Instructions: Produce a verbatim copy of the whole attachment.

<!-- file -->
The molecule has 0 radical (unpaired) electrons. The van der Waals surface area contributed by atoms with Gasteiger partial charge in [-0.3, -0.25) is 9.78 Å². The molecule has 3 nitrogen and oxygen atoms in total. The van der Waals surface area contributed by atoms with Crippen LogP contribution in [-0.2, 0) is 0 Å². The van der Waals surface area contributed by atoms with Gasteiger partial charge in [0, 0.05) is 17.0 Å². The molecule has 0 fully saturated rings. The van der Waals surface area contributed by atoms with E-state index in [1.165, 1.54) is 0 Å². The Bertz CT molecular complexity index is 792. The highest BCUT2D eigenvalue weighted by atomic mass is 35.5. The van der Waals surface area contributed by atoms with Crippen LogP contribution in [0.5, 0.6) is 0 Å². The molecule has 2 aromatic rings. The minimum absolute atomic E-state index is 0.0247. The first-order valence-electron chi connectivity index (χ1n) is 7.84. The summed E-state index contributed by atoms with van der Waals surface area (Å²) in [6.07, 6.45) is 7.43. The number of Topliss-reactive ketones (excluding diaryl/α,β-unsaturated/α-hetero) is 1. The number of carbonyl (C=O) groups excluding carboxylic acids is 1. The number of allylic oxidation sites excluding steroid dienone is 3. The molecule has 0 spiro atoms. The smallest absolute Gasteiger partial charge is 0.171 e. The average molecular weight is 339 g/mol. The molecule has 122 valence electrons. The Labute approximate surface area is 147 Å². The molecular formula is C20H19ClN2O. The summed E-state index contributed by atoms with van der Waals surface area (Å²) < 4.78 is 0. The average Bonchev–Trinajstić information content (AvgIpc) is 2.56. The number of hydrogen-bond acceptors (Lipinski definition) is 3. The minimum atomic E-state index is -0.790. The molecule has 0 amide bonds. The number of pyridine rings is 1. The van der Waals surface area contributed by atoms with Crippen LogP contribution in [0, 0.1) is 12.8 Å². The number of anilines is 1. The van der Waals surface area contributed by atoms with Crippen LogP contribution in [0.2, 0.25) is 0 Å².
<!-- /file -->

The molecule has 0 radical (unpaired) electrons. The van der Waals surface area contributed by atoms with Gasteiger partial charge in [-0.3, -0.25) is 9.78 Å². The molecule has 3 nitrogen and oxygen atoms in total. The van der Waals surface area contributed by atoms with Crippen LogP contribution in [-0.2, 0) is 0 Å². The van der Waals surface area contributed by atoms with Gasteiger partial charge in [0, 0.05) is 17.0 Å². The molecule has 0 fully saturated rings. The van der Waals surface area contributed by atoms with E-state index in [1.165, 1.54) is 0 Å². The Bertz CT molecular complexity index is 792. The highest BCUT2D eigenvalue weighted by atomic mass is 35.5. The van der Waals surface area contributed by atoms with Crippen LogP contribution in [0.5, 0.6) is 0 Å². The molecule has 2 aromatic rings. The minimum absolute atomic E-state index is 0.0247. The first-order valence-electron chi connectivity index (χ1n) is 7.84. The summed E-state index contributed by atoms with van der Waals surface area (Å²) in [6.07, 6.45) is 7.43. The number of Topliss-reactive ketones (excluding diaryl/α,β-unsaturated/α-hetero) is 1. The number of carbonyl (C=O) groups excluding carboxylic acids is 1. The number of allylic oxidation sites excluding steroid dienone is 3. The molecule has 0 spiro atoms. The smallest absolute Gasteiger partial charge is 0.171 e. The average molecular weight is 339 g/mol. The molecule has 122 valence electrons. The Labute approximate surface area is 147 Å². The molecular formula is C20H19ClN2O. The summed E-state index contributed by atoms with van der Waals surface area (Å²) < 4.78 is 0. The average Bonchev–Trinajstić information content (AvgIpc) is 2.56. The number of hydrogen-bond acceptors (Lipinski definition) is 3. The minimum atomic E-state index is -0.790. The molecule has 0 amide bonds. The number of pyridine rings is 1. The van der Waals surface area contributed by atoms with Crippen LogP contribution in [0, 0.1) is 12.8 Å². The number of anilines is 1. The van der Waals surface area contributed by atoms with Crippen LogP contribution in [0.2, 0.25) is 0 Å².